To hear my wife tell it, my Mac has a multiple personality disorder. How so? There are multiple ways to do the same thing. For example, how many ways can you store and manage video clips on your Mac?
Including iMovie and iPhoto, there must be a dozen different ways, all with a few different features. We have video clips in iPhoto, which just seems wrong. Is there a better way to manage video clips on a Mac?
Managing Video Clips The Old Way
Once upon a time Mac users handled video clips the same way as any other file or document. Create a folder, drop it in, and hope to remember where it went.
Along came iPhoto and iTunes and iMovie and video clip management got worse.
Worse? Yes. We store video clips and projects in iMovie, finished videos in iTunes, and forgotten video clips in iPhoto. That’s the result of using digital cameras which make photos and videos.
iMovie makes it easy to upload video clips to YouTube and MobileMe. iPhoto makes it easy to upload photos to Flickr. iTunes makes it easy to move photos and videos to an iPod and iPhone.
See the problem? There are too many tools doing the same thing, only different. My video collection management tool of choice for a number of years has been FootTrack. It’s a great way to manage video clips, but doesn’t do much for sharing those clips.
Clipstart Shares Video Clips (sometimes)
Face it. We’re into sharing our photos and video these days. Not just email. Not just dumping them on a CD or DVD. We share our creations with the whole world via Flickr, YouTube and friends.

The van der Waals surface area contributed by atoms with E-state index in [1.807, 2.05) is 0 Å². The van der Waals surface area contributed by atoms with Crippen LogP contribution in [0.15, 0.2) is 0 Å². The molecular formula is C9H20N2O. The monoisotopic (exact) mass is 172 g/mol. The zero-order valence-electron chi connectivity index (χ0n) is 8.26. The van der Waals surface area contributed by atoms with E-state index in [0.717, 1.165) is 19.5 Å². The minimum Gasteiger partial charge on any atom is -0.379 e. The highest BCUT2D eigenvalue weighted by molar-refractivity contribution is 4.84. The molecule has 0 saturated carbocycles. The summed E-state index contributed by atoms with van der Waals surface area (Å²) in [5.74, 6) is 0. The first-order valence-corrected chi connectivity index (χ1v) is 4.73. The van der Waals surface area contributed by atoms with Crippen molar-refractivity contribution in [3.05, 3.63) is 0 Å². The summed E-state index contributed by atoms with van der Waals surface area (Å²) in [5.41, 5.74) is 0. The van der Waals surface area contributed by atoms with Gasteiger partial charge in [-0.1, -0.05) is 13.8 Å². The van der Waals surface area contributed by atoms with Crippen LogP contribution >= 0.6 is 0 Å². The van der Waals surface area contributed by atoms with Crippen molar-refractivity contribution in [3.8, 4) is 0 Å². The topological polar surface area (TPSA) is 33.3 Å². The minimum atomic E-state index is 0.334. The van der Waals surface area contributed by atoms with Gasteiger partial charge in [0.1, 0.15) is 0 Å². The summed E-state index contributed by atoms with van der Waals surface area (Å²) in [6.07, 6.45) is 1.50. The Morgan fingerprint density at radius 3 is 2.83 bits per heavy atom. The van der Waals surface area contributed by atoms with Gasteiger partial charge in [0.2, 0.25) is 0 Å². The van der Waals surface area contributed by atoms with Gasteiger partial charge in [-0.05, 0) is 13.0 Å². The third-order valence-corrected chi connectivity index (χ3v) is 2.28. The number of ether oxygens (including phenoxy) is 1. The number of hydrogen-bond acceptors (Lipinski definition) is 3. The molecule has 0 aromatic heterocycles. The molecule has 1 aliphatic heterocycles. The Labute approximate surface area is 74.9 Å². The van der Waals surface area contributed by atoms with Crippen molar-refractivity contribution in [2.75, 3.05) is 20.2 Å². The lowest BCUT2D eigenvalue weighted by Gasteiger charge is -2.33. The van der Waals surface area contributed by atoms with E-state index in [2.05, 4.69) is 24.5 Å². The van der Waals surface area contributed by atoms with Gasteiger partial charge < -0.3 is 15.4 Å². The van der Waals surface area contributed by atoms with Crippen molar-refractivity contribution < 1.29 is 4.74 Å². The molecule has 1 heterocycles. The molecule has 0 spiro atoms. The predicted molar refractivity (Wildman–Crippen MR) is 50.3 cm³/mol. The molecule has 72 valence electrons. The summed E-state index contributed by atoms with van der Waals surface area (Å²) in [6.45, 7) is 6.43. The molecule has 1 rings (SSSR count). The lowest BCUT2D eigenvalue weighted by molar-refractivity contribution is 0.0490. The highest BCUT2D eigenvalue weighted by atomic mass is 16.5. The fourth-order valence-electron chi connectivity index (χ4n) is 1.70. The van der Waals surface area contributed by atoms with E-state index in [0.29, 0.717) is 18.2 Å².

Enter Clipstart, the not-quite-perfect way to organize and share video clips, and definitely a look at future media managing and sharing tools.
Clipstart is a central library for storing video clips, making them easy to tag and find, and even easier to share with online sites. Start with the Preferences. Simple. Elegant. Obvious.
Start by choosing what kinds of video clips you’ll use. Then, set up your online accounts, currently limited to YouTube, Flickr Video, and Vimeo (the publishers promise that others will be provided later).
Easy enough so far, right? At this point Clipstart shines. Select Import from the menu and pull in clips from wherever you keep them. Add tags to each clip so they can be sorted and stored and searched.
Select a video clip and click the Upload To… tab. It’s that easy. To make sure you have the right video clip, there’s also a play button to view a larger image.
That’s easy and simple and fun.
Clipstart also lets you upload a trimmed section of your movie without having to run it back through iMovie for editing. The key to understanding Clipstart’s value increases as the number of your video clips increases.
If you have a few dozen videos, don’t worry about it.
If you have a few thousand clips, representing dozens of movies, Clipstart becomes very handy. Clipstart imports video from your iPhone 3GS and the iPod nano with video. Also, Flip cameras and SD cards with video clips.
Adding tags is easy. Click on the clip. Hit the keyboard. Tags make it easier to browse hundreds or thousands of video clips, by tag, year, file name, and so on. You can even capture video clips from your Mac’s built-in iSight camera.
Uploads to Flickr, Vimeo, YouTube, and Twitter are merely a click. If you’re in to Viddler or Blip.tv you’ll have to wait for another version. If you’re into HD movies, the latest version of Clipstart handles that, too.
Clipstart isn’t FootTrack and doesn’t come with the same clip management bells and whistles. But in the age of video clip sharing, Clipstart does that well, but needs more options to compete with iPhoto and iMovie, both of which are free.